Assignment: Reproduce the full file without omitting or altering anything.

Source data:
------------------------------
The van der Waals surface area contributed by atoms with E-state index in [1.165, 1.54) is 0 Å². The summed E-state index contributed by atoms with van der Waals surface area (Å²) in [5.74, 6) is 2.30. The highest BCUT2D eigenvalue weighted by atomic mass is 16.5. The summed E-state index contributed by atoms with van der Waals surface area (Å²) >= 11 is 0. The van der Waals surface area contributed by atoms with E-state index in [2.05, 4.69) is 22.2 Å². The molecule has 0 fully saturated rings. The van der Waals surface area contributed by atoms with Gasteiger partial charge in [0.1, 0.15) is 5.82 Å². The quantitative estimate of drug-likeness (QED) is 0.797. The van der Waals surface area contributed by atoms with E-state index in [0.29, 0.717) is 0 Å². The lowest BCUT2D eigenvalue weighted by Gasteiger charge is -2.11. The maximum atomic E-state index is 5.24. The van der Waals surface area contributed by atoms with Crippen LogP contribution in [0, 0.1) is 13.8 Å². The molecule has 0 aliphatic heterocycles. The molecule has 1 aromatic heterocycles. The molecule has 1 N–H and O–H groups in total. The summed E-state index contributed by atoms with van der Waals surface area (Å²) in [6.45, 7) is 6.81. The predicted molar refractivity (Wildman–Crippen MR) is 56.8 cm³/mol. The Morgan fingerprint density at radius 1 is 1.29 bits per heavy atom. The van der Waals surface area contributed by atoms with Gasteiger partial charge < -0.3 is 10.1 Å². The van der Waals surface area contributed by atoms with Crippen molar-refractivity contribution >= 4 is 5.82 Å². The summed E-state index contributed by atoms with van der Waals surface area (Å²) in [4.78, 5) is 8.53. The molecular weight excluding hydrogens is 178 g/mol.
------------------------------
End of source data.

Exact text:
The van der Waals surface area contributed by atoms with E-state index in [1.165, 1.54) is 0 Å². The summed E-state index contributed by atoms with van der Waals surface area (Å²) in [5.74, 6) is 2.30. The highest BCUT2D eigenvalue weighted by atomic mass is 16.5. The summed E-state index contributed by atoms with van der Waals surface area (Å²) >= 11 is 0. The van der Waals surface area contributed by atoms with E-state index in [2.05, 4.69) is 22.2 Å². The molecule has 0 fully saturated rings. The van der Waals surface area contributed by atoms with Gasteiger partial charge in [0.1, 0.15) is 5.82 Å². The quantitative estimate of drug-likeness (QED) is 0.797. The van der Waals surface area contributed by atoms with E-state index in [0.29, 0.717) is 0 Å². The lowest BCUT2D eigenvalue weighted by Gasteiger charge is -2.11. The maximum atomic E-state index is 5.24. The van der Waals surface area contributed by atoms with Crippen LogP contribution in [0, 0.1) is 13.8 Å². The molecule has 0 aliphatic heterocycles. The molecule has 1 aromatic heterocycles. The molecule has 1 N–H and O–H groups in total. The summed E-state index contributed by atoms with van der Waals surface area (Å²) in [6.45, 7) is 6.81. The predicted molar refractivity (Wildman–Crippen MR) is 56.8 cm³/mol. The Morgan fingerprint density at radius 1 is 1.29 bits per heavy atom. The van der Waals surface area contributed by atoms with Gasteiger partial charge < -0.3 is 10.1 Å². The van der Waals surface area contributed by atoms with Crippen molar-refractivity contribution >= 4 is 5.82 Å². The summed E-state index contributed by atoms with van der Waals surface area (Å²) in [4.78, 5) is 8.53. The molecular weight excluding hydrogens is 178 g/mol.